Now you have the President of the United States meeting with the director of the FBI, and admitting that he asked him if he was under investigation. Yet, republicans in Washington, and I'm sure many around the country, are still standing up for him, and not condemning it like they condemned the meeting with Loretta Lynch and Bill Clinton on the plane.

[22:45:03] STEVE HALL, CNN NATIONAL SECURITY ANALYST: This is one of the central problems that we're having, Don. I mean, there's no doubt in my mind that although I understand the administration's desire to have this investigation, you know, be over with, there's no doubt that Comey's removal has slowed that down. And it is a question of perception, and integrity.

I mean, people are saying things like, you know, the good people at the FBI and there are lots of good ones and I've worked with lots of good ones, you know, will continue to work on this investigation regardless of, you know, who's the director.

And the bottom line is while that's true, these people also have mortgages to pay, they got kids to put through college, they need the political top cover. You were just mentioning, you know, when politics gets involved. In this sense it's a positive thing.

They need an FBI director who is completely apolitical who will protect them from the political wind so that they can do this counterintelligence investigation. That's the only way we're going to get to the bottom of this.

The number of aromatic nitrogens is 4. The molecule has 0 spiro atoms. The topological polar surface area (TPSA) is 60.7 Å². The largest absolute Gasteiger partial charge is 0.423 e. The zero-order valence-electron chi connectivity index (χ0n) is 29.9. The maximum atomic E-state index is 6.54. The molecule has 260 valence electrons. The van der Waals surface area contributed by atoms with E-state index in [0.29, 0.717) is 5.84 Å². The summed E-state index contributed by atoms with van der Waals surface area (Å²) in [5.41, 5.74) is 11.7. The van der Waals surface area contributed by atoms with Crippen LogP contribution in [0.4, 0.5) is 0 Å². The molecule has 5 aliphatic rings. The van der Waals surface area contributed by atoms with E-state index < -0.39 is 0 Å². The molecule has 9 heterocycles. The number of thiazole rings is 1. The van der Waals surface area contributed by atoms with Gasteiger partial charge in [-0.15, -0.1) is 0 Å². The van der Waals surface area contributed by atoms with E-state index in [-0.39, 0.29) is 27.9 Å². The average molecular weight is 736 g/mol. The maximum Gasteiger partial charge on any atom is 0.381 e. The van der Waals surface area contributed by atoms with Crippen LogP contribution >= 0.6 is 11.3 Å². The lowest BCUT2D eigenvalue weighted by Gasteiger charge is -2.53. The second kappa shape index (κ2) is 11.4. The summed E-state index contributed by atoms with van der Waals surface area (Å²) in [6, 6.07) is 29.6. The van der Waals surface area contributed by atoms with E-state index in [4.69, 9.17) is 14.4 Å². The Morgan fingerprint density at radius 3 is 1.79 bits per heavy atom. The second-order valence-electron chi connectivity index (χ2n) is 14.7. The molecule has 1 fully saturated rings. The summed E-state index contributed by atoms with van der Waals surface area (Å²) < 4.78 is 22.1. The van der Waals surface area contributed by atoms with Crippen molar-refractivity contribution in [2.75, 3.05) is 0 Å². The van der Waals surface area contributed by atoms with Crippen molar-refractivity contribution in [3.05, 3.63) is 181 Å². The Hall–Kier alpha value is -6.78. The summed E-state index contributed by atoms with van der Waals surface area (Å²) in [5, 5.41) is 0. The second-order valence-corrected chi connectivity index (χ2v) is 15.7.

Ironically, Comey, who, you know, was disliked by both sides of the aisle at various times, you know, in today's polarized Washington, he's about the closest you can get to actually apolitical and they just got rid of him. So what's got to happen is the republicans and the rest of Congress are going to have to make sure that whoever Donald Trump, who is the guy being investigated, whoever he names is up to a very high standard. And that's you know, whether the republicans can actually come through and do that, because they control it, right?


HALL: Then it will be interesting to see.

LEMON: That's an interesting point. Because as we say in this business, if you're ticking everybody off on every side, people mad at you on the left, in the right in the middle, then you're doing something right.

HALL: It's a good sign.

LEMON: In the press briefing today the White House said that they want the Russian investigation to come to its conclusion with integrity, they say. Here's what the president told NBC.


TRUMP: I was going to fire regardless of recommendation.

HOLT: So there was (Inaudible).


TRUMP: He made a recommendation, he's highly respected, very good guy, very smart guy. The democrats like him, the republicans like him. He made a recommendation. But regardless of recommendation, I was going to fire Comey. Knowing there was no good time to do it.